By Janis Susan May/Janis Patterson
What’s a cozy mystery? Well, it depends on when – and who – you’re asking.
A cozy mystery used to mean a mystery without overt, on-screen violence, sex or gore. Since murder (which the vast majority of mysteries are) is inherently violent, a cozy had to soft-pedal the explicitness so prevalent in the noir or hard-boiled ‘traditional’ mystery. Instead of a lengthy and loving description of the knife point parting the yielding flesh or the fountain of spatter as the bullet tears through the body, there is just a scant mention of a lip of blood seeping out from under a covering sheet or the sight of a crushed and mangled body – nothing more. Sex (if any) is treated the same way – a glance, occasionally a quick kiss, but the focus is nearly always just about the puzzle and nothing else. Oh, one of the main hallmarks of the true cozy is that the sleuth who always triumphs in the end is without exception an amateur.
That’s pretty much still true for many today, but in the last few years there has been a revolution within the cozy genre itself. If possible, it has gotten ‘cozier’ if not downright cloying.
Not long ago I was talking with an industry professional and he mentioned that I should try my hand at writing a cozy mystery. Since he was familiar with my work I was startled, as my mysteries have always been considered cozy – amateur sleuth, no overt anything, focus on the puzzle. Not any more, he said. You are now writing a traditional mystery; now a cozy is much fluffier – an amateur female sleuth, who usually owns a bakery/café/needlework shop/bookstore or works in some other traditionally feminine field of endeavor, who occasionally has an incredibly intelligent pet (some of whom talk and even detect by themselves), who has both a steadfast but quirky family/best friend and who always has a hunky policeman or detective friend about whom she inwardly obsesses standing around waiting to help her. Oh, and if food is involved, there must be recipe(s) at the end. Today, the industry professional added, it’s becoming almost de rigeur for the heroine/sleuth to be young, gorgeous, witty and usually adorably clumsy, especially around the hero – and sometimes so stupid it makes my teeth ache. Most recently it seems she has to have some sort of superpower, too. Psychic abilities. Be a witch. Or, if she is ‘normal’, have a ghostly companion whom only she can see.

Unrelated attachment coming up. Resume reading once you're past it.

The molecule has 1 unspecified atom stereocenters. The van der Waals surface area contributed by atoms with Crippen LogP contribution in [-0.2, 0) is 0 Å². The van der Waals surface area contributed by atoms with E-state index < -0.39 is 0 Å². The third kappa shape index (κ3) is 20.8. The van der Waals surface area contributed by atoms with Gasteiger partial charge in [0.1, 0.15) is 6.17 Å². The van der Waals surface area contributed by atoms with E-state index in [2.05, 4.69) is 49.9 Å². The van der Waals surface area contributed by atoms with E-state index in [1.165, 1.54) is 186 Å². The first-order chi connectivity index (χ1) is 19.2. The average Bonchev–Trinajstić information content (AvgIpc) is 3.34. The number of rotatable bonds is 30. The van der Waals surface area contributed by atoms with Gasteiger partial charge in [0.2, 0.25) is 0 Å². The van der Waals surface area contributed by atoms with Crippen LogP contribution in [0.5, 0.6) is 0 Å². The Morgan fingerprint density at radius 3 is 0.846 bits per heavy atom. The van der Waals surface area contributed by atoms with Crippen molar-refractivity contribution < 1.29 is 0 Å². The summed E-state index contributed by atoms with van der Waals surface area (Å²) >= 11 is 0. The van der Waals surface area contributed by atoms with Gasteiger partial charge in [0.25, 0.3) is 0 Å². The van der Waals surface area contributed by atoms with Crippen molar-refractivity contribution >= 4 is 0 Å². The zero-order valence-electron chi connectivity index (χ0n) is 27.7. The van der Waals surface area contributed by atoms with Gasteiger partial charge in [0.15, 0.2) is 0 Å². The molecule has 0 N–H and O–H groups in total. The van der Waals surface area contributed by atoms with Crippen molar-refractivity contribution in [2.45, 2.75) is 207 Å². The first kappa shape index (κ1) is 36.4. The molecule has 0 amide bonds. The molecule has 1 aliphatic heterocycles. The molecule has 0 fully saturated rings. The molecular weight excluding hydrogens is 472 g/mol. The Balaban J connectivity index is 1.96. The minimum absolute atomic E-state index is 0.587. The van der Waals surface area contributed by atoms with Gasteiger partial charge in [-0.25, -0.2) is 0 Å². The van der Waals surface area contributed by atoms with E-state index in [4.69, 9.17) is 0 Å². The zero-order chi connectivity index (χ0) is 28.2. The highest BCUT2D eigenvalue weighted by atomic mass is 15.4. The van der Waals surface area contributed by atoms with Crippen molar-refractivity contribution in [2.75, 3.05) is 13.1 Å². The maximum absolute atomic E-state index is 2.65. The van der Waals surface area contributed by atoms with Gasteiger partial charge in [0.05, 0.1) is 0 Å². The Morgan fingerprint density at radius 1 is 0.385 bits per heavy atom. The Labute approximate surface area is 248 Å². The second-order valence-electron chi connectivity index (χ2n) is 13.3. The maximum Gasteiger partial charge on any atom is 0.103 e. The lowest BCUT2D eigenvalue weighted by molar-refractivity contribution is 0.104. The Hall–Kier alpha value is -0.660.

That, he said, is today’s cozy mystery.
My response was nothing I want put out on the internet.
Now don’t get me wrong – I read stories with varying degrees of the above elements. Some I have enjoyed, some not – just like with any genre. What alarms me is that there is such a tsunami of them. I’m waiting with fatalistic patience for a story about a psychic witch who can fly (with or without broom), can shapeshift or turn herself invisible (maybe both), and has a ghostly companion who runs her bakery/café when she’s zipping around searching for clues with a saturnine detective who doesn’t believe in paranormal phenomena. It’s inevitable.
I guess I’m old-fashioned, but I don’t see what’s wrong with a perfectly normal human sleuth who follows the clues and solves the puzzle with nothing but her (or his) brainpower, tenacity and curiosity. However, everyone has different tastes, and that’s fine.